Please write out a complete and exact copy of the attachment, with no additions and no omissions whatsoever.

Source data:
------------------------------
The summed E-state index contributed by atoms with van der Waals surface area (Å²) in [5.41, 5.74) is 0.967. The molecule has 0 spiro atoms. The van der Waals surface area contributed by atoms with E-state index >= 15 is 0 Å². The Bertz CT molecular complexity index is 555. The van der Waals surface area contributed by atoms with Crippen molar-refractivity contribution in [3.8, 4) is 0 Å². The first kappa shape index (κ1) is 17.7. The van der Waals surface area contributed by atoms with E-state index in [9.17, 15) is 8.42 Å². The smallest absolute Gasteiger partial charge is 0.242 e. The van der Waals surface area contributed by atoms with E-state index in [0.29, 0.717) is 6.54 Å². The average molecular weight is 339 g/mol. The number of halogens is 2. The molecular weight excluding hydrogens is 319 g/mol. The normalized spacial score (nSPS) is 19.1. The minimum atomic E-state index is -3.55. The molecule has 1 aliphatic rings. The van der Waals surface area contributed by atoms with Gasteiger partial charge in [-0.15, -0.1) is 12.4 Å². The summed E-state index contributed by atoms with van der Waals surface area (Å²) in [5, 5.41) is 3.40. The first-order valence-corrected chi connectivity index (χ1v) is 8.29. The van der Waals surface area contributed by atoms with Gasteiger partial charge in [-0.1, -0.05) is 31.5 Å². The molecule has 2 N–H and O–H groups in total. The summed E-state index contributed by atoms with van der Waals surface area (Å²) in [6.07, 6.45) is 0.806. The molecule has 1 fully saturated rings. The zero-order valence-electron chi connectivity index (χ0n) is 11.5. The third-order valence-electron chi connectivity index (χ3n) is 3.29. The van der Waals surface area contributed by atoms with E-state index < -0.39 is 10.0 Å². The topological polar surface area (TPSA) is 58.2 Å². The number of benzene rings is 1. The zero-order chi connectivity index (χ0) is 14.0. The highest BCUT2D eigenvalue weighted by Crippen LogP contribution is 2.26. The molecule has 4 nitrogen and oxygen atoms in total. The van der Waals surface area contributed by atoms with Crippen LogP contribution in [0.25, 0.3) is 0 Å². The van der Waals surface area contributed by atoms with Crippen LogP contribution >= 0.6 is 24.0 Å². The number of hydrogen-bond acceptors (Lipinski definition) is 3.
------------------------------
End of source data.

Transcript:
The summed E-state index contributed by atoms with van der Waals surface area (Å²) in [5.41, 5.74) is 0.967. The molecule has 0 spiro atoms. The van der Waals surface area contributed by atoms with E-state index >= 15 is 0 Å². The Bertz CT molecular complexity index is 555. The van der Waals surface area contributed by atoms with Crippen molar-refractivity contribution in [3.8, 4) is 0 Å². The first kappa shape index (κ1) is 17.7. The van der Waals surface area contributed by atoms with E-state index in [9.17, 15) is 8.42 Å². The smallest absolute Gasteiger partial charge is 0.242 e. The van der Waals surface area contributed by atoms with E-state index in [0.29, 0.717) is 6.54 Å². The average molecular weight is 339 g/mol. The number of halogens is 2. The molecular weight excluding hydrogens is 319 g/mol. The normalized spacial score (nSPS) is 19.1. The minimum atomic E-state index is -3.55. The molecule has 1 aliphatic rings. The van der Waals surface area contributed by atoms with Gasteiger partial charge in [-0.15, -0.1) is 12.4 Å². The summed E-state index contributed by atoms with van der Waals surface area (Å²) in [5, 5.41) is 3.40. The first-order valence-corrected chi connectivity index (χ1v) is 8.29. The van der Waals surface area contributed by atoms with Gasteiger partial charge in [-0.1, -0.05) is 31.5 Å². The molecule has 2 N–H and O–H groups in total. The summed E-state index contributed by atoms with van der Waals surface area (Å²) in [6.07, 6.45) is 0.806. The molecule has 1 fully saturated rings. The zero-order valence-electron chi connectivity index (χ0n) is 11.5. The third-order valence-electron chi connectivity index (χ3n) is 3.29. The van der Waals surface area contributed by atoms with E-state index < -0.39 is 10.0 Å². The topological polar surface area (TPSA) is 58.2 Å². The number of benzene rings is 1. The zero-order chi connectivity index (χ0) is 14.0. The highest BCUT2D eigenvalue weighted by Crippen LogP contribution is 2.26. The molecule has 4 nitrogen and oxygen atoms in total. The van der Waals surface area contributed by atoms with Crippen LogP contribution in [0.25, 0.3) is 0 Å². The van der Waals surface area contributed by atoms with Crippen LogP contribution >= 0.6 is 24.0 Å². The number of hydrogen-bond acceptors (Lipinski definition) is 3.